Change in Göreme Valley status to prevent illegal constructions: Ministry
ANKARA – Demirören News Agency
“Contrary to the news reported to the public, …. illegal constructions that damage the area’s natural character and could not be prevented previously due to the authority chaos, will now be prevented,” said the ministry on Oct. 22.
Göreme Valley, located among the “fairy chimney” rock formations in Cappadocia, lost its national park status as the result of a presidential decree published on the Official Gazette on Oct. 22. The valley in the Central Anatolian province of Nevşehir became a UNESCO World Heritage Site in 1985. A year later, on Oct. 30, 1986, it was declared a national park by the Turkish government.
Following the issuance of the relevant presidential decree on Oct. 22, the Culture and Tourism Ministry released a statement saying various news reports alleging that the Göreme Valley would be opened for construction did not reflect the truth. The ministry statement said the protection of the Cappadocia region under many statuses (such as an archaeological site, a natural park, etc.) led to chaos among the agencies and departments responsible for protecting it. “And this situation led to an increase in the number of illegal constructions and the area to being damaged,” said the statement.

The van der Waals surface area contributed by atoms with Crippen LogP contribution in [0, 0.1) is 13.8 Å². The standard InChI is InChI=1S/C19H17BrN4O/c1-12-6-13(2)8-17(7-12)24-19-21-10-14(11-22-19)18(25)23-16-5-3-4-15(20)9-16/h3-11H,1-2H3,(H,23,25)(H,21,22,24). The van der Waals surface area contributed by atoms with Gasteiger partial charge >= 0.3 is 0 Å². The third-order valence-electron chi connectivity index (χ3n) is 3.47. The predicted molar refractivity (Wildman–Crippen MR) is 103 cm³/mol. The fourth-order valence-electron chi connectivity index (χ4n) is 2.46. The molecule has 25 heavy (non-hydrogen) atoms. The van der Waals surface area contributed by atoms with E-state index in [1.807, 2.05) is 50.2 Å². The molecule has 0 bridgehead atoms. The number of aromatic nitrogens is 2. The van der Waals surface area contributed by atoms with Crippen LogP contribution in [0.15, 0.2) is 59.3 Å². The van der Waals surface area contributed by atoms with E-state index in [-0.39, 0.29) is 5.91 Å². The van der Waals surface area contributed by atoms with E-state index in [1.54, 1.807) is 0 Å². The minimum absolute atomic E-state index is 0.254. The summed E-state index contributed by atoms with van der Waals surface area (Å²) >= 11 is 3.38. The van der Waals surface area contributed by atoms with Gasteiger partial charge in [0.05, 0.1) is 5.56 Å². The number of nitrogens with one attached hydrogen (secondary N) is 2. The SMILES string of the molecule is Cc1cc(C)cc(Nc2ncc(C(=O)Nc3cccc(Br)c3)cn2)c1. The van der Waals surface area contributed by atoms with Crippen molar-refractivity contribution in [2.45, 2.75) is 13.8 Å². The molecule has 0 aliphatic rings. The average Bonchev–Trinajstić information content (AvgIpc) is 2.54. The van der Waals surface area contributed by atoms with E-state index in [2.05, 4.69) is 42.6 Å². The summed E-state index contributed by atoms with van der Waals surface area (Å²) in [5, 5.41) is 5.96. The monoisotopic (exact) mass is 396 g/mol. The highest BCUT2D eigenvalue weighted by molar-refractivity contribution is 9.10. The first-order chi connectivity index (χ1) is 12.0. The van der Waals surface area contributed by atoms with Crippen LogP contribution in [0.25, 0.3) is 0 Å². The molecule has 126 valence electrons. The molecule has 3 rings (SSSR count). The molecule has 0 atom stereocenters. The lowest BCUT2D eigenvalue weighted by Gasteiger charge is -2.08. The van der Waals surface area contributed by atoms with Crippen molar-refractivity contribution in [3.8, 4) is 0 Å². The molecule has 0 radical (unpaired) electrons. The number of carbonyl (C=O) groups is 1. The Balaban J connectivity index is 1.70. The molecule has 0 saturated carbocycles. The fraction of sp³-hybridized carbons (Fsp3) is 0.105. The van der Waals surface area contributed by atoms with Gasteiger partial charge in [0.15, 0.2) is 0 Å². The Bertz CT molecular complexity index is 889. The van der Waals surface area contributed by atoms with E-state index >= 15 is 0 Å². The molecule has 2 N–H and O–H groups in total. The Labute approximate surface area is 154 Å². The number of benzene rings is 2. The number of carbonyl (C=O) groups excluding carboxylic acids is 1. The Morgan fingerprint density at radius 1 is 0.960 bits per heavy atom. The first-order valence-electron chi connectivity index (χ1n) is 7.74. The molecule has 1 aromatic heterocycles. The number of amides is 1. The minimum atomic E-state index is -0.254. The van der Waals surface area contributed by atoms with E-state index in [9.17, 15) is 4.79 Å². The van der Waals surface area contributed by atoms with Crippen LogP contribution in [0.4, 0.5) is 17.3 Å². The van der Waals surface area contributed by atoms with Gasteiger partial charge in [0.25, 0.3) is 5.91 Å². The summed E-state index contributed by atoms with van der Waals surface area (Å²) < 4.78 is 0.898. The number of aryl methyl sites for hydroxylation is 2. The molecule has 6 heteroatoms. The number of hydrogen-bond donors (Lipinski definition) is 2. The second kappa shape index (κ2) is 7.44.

The ministry said an area consisting of 86,000 hectares of land, including the Göreme National Park and the underground cities of Derinkuyu and Kaymaklı, have been declared as the “Cappadocia Area” within the framework of Law No. 7174, which was passed in the parliament earlier this year to better protect the region.
On May 24, the parliament passed a bill titled, “Kapadokya Alan Başkanlığı” (“Cappadocia Area Directorate”), which became law on June 1. The law led to the establishment of a commission named “Cappadocia Area Commission,” which the government said aims to take measures to protect the famous region in a faster and more efficient way.
Cappadocia, famous for its underground cities, canyons, houses carved into rock and volcanic cones called “fairy chimneys,” attracted more than 2 million tourists in 2018.
The area was also a religious center in the early periods of Christianity, serving as a shelter for prayer for Christians in the Roman era.